As you can see, it goes on for over 8 pages, but it is very meticulous, and verified by the Church auditors. They took this accounting very seriously.

weston krogstadt said...

These comments are all fine and dandy, however, most of you are missing the big picture. Either Joseph Smith really had golden plates, or he didn't. He was either called to be a prophet, or he was a fraud. If he didn't have golden plates and the whole thing is a scam, then go and sin no more. Yes, leave, go away, go far far away, leave the church AND leave it alone. Yes, it's that simple.

Alan Rock Waterman said...

Not sure I'm following your line of thinking, Weston. Are you saying that by accepting that Joseph Smith had gold plates, we are obligated to blindly accept everything that came after Joseph Smith? Then why are you not a follower of the Community of Christ or the Strangites? They accept that Joseph Smith had gold plates, so according to your logic, everything they teach is just as legitimate.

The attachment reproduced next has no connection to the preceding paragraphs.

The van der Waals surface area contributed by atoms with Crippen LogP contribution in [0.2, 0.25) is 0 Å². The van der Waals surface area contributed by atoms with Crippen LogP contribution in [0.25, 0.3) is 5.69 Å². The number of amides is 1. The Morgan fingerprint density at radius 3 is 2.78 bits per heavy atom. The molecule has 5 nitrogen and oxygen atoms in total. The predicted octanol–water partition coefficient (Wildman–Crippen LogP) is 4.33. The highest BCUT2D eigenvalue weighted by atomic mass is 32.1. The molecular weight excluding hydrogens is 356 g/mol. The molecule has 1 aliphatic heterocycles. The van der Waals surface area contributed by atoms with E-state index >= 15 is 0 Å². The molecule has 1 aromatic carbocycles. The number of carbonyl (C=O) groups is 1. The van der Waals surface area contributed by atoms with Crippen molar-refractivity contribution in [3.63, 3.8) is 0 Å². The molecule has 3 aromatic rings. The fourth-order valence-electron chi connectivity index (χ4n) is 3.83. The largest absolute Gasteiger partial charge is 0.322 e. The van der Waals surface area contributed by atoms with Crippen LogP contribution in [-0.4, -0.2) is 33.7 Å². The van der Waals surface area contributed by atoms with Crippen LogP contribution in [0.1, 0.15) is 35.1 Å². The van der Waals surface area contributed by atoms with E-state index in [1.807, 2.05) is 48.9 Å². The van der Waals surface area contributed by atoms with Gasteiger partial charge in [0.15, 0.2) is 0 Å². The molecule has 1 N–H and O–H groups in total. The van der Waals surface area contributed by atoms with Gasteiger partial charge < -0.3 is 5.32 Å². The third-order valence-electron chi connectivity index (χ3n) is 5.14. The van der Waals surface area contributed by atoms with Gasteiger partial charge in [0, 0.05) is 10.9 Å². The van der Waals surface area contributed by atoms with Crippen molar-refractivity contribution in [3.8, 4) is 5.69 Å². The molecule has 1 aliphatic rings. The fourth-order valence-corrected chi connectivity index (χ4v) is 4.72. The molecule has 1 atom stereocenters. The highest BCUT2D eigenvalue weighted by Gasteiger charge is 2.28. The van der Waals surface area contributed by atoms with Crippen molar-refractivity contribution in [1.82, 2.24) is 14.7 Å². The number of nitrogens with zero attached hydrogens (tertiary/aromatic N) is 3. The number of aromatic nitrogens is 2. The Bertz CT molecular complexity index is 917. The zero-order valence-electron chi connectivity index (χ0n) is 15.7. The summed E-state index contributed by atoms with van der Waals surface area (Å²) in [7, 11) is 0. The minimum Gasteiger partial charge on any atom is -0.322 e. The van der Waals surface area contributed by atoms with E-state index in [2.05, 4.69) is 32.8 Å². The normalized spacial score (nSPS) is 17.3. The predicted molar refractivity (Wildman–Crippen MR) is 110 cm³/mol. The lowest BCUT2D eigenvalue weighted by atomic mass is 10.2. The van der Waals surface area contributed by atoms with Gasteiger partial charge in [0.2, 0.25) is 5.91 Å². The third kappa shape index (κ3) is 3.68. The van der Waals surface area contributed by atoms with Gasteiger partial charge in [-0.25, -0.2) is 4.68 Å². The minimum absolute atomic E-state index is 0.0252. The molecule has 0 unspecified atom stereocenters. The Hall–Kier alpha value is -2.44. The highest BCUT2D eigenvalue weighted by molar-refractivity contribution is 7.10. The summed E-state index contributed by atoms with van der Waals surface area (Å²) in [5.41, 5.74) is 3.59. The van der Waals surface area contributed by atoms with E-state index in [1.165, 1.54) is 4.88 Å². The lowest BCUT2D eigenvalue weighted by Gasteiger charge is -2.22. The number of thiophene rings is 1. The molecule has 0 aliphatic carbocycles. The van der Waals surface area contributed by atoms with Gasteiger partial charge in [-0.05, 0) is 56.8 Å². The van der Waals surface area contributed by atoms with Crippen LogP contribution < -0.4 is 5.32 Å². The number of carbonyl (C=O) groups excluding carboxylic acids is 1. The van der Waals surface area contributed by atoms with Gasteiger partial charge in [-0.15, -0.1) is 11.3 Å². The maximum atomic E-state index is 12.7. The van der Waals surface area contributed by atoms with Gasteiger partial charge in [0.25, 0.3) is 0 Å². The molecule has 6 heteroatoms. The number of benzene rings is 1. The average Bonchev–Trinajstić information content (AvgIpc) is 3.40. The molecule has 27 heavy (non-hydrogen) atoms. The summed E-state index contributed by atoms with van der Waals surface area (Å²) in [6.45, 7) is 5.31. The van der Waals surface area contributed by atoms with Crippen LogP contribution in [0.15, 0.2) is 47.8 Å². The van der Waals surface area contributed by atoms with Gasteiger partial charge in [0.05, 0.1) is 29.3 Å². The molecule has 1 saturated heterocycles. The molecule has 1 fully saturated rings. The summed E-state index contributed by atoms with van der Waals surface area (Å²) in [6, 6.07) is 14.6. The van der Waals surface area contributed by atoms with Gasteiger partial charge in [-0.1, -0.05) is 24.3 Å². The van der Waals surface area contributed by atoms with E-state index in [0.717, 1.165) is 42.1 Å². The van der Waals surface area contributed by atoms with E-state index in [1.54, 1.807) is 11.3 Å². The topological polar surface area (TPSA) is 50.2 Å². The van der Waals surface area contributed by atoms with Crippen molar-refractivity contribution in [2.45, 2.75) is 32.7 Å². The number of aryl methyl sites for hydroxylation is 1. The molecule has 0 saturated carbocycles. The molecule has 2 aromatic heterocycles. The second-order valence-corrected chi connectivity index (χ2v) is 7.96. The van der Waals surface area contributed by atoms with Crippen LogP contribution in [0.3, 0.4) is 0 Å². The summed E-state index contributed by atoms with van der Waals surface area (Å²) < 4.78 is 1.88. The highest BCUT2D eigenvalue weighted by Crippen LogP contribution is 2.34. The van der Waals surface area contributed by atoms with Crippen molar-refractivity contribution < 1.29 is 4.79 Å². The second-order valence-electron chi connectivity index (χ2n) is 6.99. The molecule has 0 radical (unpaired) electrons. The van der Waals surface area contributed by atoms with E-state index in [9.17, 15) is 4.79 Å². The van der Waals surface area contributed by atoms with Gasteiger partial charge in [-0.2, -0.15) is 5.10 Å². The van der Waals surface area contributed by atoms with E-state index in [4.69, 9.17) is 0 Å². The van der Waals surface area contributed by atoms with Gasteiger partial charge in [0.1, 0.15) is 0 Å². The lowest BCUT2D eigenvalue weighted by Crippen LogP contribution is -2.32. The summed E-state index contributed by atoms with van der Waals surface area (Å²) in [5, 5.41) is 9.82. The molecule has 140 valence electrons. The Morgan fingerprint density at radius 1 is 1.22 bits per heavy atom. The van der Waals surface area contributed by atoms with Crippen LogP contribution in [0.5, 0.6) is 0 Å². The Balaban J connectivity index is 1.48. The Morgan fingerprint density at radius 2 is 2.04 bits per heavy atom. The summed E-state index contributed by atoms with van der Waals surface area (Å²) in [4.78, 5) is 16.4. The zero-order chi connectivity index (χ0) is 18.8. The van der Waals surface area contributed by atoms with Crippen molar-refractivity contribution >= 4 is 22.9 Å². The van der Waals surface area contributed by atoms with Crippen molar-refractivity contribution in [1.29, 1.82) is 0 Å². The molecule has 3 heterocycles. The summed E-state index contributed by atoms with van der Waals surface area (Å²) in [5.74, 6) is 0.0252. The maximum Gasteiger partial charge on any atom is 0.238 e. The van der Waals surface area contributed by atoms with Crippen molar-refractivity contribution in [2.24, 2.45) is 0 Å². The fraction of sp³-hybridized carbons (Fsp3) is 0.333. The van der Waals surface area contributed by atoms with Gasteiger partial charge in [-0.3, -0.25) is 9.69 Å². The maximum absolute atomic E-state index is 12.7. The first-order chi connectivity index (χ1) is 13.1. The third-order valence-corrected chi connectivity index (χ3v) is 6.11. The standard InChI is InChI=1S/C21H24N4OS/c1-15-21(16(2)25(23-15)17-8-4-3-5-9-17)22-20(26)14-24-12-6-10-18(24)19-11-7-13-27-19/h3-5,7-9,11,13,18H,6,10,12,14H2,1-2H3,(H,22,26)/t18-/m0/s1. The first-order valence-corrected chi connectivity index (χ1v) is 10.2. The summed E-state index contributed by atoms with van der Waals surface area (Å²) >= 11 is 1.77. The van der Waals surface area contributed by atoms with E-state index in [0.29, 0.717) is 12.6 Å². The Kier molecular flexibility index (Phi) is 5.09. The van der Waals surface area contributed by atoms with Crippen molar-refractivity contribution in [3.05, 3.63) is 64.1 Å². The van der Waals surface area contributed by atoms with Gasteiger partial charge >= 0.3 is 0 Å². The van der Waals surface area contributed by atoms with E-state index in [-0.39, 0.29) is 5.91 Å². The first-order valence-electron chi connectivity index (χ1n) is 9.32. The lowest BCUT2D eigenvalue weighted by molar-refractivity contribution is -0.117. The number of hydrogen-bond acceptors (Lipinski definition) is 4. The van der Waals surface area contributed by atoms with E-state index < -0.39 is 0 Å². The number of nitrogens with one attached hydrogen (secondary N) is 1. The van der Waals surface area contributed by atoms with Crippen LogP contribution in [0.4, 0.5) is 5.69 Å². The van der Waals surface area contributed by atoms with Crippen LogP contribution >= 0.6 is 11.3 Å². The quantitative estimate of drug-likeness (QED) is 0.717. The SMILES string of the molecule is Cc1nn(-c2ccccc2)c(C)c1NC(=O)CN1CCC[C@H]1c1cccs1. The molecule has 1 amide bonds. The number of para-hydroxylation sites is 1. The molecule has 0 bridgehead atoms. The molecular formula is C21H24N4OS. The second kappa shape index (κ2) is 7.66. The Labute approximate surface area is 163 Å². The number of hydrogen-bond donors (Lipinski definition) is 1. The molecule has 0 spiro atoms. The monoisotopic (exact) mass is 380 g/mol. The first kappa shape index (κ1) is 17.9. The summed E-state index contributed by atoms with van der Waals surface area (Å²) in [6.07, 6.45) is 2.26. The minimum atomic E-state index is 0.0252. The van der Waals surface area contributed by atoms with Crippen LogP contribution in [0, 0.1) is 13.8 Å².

The reality is that when the gospel was restored through Joseph Smith, as a part of that restoration we received warnings that the Church would fall away from the prophet's original teachings. We can accept the validity of the Book of Mormon without presuming that every leader who succeeded Joseph Smith taught nothing but truth. Indeed, we have an obligation to question anything that contradicts the revelations received through our founding prophet.

Anonymous said...

Ditto to what Rock just said.

Just because Joseph Smith was a true prophet and translated the Book of Mormon doesn't mean that Brigham Young and those after him were true prophets.

BY and his successors up to today, preached and preach opposite doctrine to what Joseph Smith and the BoM taught, and thus they all proved/prove themselves to be false prophets preaching false and contrary doctrines.

The restored church fell into a deep latter day apostasy after Joseph's death, just like the BoM predicted the Holy Church of God would do. This apostasy is very apparent today, everyone, except a few has been corrupted and deceived to support and do evil because of false prophets and false doctrines that abound in the church today.